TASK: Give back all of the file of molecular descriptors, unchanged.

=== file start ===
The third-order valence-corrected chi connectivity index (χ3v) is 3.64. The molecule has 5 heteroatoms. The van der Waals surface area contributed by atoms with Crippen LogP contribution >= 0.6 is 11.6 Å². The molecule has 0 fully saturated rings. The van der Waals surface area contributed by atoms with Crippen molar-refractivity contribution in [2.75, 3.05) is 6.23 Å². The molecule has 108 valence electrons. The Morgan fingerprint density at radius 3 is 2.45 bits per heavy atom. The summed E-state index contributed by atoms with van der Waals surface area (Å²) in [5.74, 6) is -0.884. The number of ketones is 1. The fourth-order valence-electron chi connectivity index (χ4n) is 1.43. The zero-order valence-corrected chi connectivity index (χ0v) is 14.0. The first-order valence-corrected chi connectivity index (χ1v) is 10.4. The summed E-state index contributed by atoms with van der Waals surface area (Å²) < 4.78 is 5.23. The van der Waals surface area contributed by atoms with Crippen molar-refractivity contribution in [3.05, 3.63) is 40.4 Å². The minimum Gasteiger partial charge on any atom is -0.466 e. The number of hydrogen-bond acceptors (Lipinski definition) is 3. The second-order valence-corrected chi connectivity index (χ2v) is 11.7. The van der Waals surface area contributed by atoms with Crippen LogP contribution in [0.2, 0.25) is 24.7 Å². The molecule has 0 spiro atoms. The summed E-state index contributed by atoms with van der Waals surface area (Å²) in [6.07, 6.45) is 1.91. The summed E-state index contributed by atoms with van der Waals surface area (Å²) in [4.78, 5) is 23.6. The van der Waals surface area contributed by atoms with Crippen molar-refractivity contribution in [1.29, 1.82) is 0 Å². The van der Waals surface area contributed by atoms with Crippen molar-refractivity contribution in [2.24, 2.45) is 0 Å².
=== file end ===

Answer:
The third-order valence-corrected chi connectivity index (χ3v) is 3.64. The molecule has 5 heteroatoms. The van der Waals surface area contributed by atoms with Crippen LogP contribution >= 0.6 is 11.6 Å². The molecule has 0 fully saturated rings. The van der Waals surface area contributed by atoms with Crippen molar-refractivity contribution in [2.75, 3.05) is 6.23 Å². The molecule has 108 valence electrons. The Morgan fingerprint density at radius 3 is 2.45 bits per heavy atom. The summed E-state index contributed by atoms with van der Waals surface area (Å²) in [5.74, 6) is -0.884. The number of ketones is 1. The fourth-order valence-electron chi connectivity index (χ4n) is 1.43. The zero-order valence-corrected chi connectivity index (χ0v) is 14.0. The first-order valence-corrected chi connectivity index (χ1v) is 10.4. The summed E-state index contributed by atoms with van der Waals surface area (Å²) < 4.78 is 5.23. The van der Waals surface area contributed by atoms with Crippen molar-refractivity contribution in [3.05, 3.63) is 40.4 Å². The minimum Gasteiger partial charge on any atom is -0.466 e. The number of hydrogen-bond acceptors (Lipinski definition) is 3. The second-order valence-corrected chi connectivity index (χ2v) is 11.7. The van der Waals surface area contributed by atoms with Crippen LogP contribution in [0.2, 0.25) is 24.7 Å². The molecule has 0 spiro atoms. The summed E-state index contributed by atoms with van der Waals surface area (Å²) in [6.07, 6.45) is 1.91. The summed E-state index contributed by atoms with van der Waals surface area (Å²) in [4.78, 5) is 23.6. The van der Waals surface area contributed by atoms with Crippen molar-refractivity contribution in [1.29, 1.82) is 0 Å². The van der Waals surface area contributed by atoms with Crippen molar-refractivity contribution in [2.24, 2.45) is 0 Å².